Sisters Pat Deavoll and Christine Byrch of New Zealand have established a new route on northern Afghanistan’s Koh-e-Baba-Tangi (6515m), making the second ascent of the mountain since the original 1963 Italian ascent. Inaccessible to climbers for decades, the Wakhan Corridor region has seen increasing climber traffic since Carlo Alberto Pinelli’s expedition to Noshaq (7492m) in 2003 — including an attempted second ascent of Koh-e-Baba-Tangi by another Italian team in 2008.
The initial ice face as viewed from 4800m. [Photo] Patricia Deavoll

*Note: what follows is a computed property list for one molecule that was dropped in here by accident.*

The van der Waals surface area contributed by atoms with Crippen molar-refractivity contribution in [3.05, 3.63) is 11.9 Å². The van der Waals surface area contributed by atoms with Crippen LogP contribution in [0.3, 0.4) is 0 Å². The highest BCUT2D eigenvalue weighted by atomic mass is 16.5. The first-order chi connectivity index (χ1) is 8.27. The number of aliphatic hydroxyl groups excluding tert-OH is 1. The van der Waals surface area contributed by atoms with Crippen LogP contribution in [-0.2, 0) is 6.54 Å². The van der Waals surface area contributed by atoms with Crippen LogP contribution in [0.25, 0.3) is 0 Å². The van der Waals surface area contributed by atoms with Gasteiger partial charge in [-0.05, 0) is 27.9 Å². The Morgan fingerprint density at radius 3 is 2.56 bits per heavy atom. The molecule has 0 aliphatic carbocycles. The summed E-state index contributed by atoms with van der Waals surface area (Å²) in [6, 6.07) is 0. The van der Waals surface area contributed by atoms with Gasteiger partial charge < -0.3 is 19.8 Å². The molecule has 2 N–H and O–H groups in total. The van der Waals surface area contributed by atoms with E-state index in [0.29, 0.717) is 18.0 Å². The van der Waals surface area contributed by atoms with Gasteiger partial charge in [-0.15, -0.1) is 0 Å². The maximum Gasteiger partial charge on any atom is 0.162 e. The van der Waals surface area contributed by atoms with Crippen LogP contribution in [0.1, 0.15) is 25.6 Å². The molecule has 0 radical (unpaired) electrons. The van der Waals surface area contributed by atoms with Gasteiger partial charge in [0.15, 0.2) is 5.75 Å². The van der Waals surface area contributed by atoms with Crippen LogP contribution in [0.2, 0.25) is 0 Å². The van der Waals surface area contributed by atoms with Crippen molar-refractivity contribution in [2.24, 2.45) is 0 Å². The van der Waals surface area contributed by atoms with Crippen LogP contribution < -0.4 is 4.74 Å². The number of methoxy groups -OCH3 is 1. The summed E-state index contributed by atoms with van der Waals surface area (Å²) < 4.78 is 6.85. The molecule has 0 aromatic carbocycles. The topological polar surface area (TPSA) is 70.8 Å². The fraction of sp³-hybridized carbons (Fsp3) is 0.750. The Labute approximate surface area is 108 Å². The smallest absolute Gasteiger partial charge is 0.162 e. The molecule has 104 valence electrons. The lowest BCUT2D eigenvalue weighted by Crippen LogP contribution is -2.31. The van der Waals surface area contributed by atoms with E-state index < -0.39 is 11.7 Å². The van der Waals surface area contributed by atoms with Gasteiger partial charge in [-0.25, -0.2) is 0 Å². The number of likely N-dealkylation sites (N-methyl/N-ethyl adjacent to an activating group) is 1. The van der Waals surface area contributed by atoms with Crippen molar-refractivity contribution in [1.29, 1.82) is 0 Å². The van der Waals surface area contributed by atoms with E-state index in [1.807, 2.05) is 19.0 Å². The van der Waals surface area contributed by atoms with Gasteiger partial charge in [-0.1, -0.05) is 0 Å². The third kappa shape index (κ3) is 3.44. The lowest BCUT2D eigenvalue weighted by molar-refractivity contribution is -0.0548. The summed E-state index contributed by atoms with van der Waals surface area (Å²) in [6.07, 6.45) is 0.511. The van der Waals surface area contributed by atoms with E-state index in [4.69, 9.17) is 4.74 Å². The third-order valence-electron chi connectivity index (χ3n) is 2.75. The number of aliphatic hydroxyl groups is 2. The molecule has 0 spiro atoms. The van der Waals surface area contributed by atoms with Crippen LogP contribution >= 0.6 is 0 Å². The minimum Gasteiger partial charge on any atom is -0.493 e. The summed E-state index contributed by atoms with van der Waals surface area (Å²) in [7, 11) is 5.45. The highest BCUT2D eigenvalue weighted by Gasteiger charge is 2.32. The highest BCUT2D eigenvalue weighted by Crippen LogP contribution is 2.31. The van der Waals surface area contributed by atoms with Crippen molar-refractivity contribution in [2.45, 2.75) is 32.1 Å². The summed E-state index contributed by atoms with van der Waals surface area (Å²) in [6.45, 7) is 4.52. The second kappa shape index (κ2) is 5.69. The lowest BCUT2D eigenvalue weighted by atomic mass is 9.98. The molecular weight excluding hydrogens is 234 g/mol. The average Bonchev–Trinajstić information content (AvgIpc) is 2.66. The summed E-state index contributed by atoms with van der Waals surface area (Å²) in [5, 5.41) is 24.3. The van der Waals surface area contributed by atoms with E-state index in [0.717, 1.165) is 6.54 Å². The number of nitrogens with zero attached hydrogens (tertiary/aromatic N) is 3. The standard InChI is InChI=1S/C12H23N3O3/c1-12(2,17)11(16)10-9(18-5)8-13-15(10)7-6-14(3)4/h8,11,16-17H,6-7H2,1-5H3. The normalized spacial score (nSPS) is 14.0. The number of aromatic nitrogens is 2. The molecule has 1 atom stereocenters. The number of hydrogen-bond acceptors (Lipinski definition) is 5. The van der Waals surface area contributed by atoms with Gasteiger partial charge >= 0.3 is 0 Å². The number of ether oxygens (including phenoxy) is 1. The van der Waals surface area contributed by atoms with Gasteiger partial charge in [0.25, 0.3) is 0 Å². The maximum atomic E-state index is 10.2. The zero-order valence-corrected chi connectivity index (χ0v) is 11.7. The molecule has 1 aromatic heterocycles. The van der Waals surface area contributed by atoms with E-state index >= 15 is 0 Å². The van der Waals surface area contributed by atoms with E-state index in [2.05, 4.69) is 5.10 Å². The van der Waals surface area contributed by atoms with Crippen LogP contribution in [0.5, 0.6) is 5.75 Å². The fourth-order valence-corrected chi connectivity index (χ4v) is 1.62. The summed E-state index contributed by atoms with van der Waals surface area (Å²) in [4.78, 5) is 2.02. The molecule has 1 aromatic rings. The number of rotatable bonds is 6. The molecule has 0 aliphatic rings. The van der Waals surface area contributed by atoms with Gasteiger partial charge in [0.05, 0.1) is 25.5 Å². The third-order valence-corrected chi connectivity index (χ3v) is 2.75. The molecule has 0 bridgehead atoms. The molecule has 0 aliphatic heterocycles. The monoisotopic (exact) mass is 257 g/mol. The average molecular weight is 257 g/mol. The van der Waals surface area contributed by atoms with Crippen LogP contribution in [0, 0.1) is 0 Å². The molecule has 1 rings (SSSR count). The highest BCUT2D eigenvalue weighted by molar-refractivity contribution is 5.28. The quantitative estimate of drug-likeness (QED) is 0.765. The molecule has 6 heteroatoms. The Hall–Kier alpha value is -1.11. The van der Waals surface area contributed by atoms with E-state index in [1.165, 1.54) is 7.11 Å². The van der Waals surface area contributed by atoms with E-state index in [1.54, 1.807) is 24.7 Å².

Deavoll and Byrch made their ascent via the unclimbed northwest Ridge over five days starting on August 4. After a 500-meter ice face, a narrow gully brought the climbers to a rock buttress; skirting the buttress to the north yielded a fragile traverse above a bergschrund to better steep ice. The pair then followed a ridge to the summit plateau and made a final 600-meter push to the summit. Their two-day descent followed the route of the original Italian ascent along the west Ridge, bringing the climbers back to base camp on August 11. After a travel delay in exiting China, Deavoll wrote in her blog account of the experience: “Hopefully there’s nothing in our passports that will stop us returning to what must be one of the wildest and most unexplored mountain areas on earth.”